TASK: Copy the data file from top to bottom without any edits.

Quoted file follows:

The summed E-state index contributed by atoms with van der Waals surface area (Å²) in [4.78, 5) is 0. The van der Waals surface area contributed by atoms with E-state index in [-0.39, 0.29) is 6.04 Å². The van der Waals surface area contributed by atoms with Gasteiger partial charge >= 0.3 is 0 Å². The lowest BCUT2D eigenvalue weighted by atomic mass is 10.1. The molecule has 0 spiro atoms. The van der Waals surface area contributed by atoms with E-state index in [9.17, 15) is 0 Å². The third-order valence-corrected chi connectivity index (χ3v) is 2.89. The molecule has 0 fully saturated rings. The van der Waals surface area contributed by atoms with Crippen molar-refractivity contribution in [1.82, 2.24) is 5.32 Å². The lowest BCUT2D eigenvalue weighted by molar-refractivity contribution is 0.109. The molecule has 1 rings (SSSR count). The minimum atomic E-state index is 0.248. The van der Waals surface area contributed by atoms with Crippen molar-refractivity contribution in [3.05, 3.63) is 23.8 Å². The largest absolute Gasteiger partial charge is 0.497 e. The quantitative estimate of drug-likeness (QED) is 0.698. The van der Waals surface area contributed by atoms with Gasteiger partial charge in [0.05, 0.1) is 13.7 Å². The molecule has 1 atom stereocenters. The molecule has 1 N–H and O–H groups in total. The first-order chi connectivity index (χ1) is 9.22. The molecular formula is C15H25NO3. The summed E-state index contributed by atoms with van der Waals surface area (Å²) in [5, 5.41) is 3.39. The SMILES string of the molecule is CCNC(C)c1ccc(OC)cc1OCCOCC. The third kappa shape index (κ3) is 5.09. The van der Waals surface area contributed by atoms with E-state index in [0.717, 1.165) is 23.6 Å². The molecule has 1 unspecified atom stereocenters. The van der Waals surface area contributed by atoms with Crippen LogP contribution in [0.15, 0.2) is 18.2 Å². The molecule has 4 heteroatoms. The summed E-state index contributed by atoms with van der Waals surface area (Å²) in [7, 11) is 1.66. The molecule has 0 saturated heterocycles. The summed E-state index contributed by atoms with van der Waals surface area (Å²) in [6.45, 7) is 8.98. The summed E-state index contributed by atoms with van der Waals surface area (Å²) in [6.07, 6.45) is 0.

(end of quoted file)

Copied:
The summed E-state index contributed by atoms with van der Waals surface area (Å²) in [4.78, 5) is 0. The van der Waals surface area contributed by atoms with E-state index in [-0.39, 0.29) is 6.04 Å². The van der Waals surface area contributed by atoms with Gasteiger partial charge >= 0.3 is 0 Å². The lowest BCUT2D eigenvalue weighted by atomic mass is 10.1. The molecule has 0 spiro atoms. The van der Waals surface area contributed by atoms with E-state index in [9.17, 15) is 0 Å². The third-order valence-corrected chi connectivity index (χ3v) is 2.89. The molecule has 0 fully saturated rings. The van der Waals surface area contributed by atoms with Crippen molar-refractivity contribution in [1.82, 2.24) is 5.32 Å². The lowest BCUT2D eigenvalue weighted by molar-refractivity contribution is 0.109. The molecule has 1 rings (SSSR count). The minimum atomic E-state index is 0.248. The van der Waals surface area contributed by atoms with Crippen molar-refractivity contribution in [3.05, 3.63) is 23.8 Å². The largest absolute Gasteiger partial charge is 0.497 e. The quantitative estimate of drug-likeness (QED) is 0.698. The van der Waals surface area contributed by atoms with Gasteiger partial charge in [0.05, 0.1) is 13.7 Å². The molecule has 1 atom stereocenters. The molecule has 1 N–H and O–H groups in total. The first-order chi connectivity index (χ1) is 9.22. The molecular formula is C15H25NO3. The summed E-state index contributed by atoms with van der Waals surface area (Å²) in [5, 5.41) is 3.39. The SMILES string of the molecule is CCNC(C)c1ccc(OC)cc1OCCOCC. The third kappa shape index (κ3) is 5.09. The van der Waals surface area contributed by atoms with E-state index in [0.717, 1.165) is 23.6 Å². The molecule has 1 unspecified atom stereocenters. The van der Waals surface area contributed by atoms with Crippen LogP contribution in [0.15, 0.2) is 18.2 Å². The molecule has 4 heteroatoms. The summed E-state index contributed by atoms with van der Waals surface area (Å²) in [7, 11) is 1.66. The molecule has 0 saturated heterocycles. The summed E-state index contributed by atoms with van der Waals surface area (Å²) in [6.45, 7) is 8.98. The summed E-state index contributed by atoms with van der Waals surface area (Å²) in [6.07, 6.45) is 0.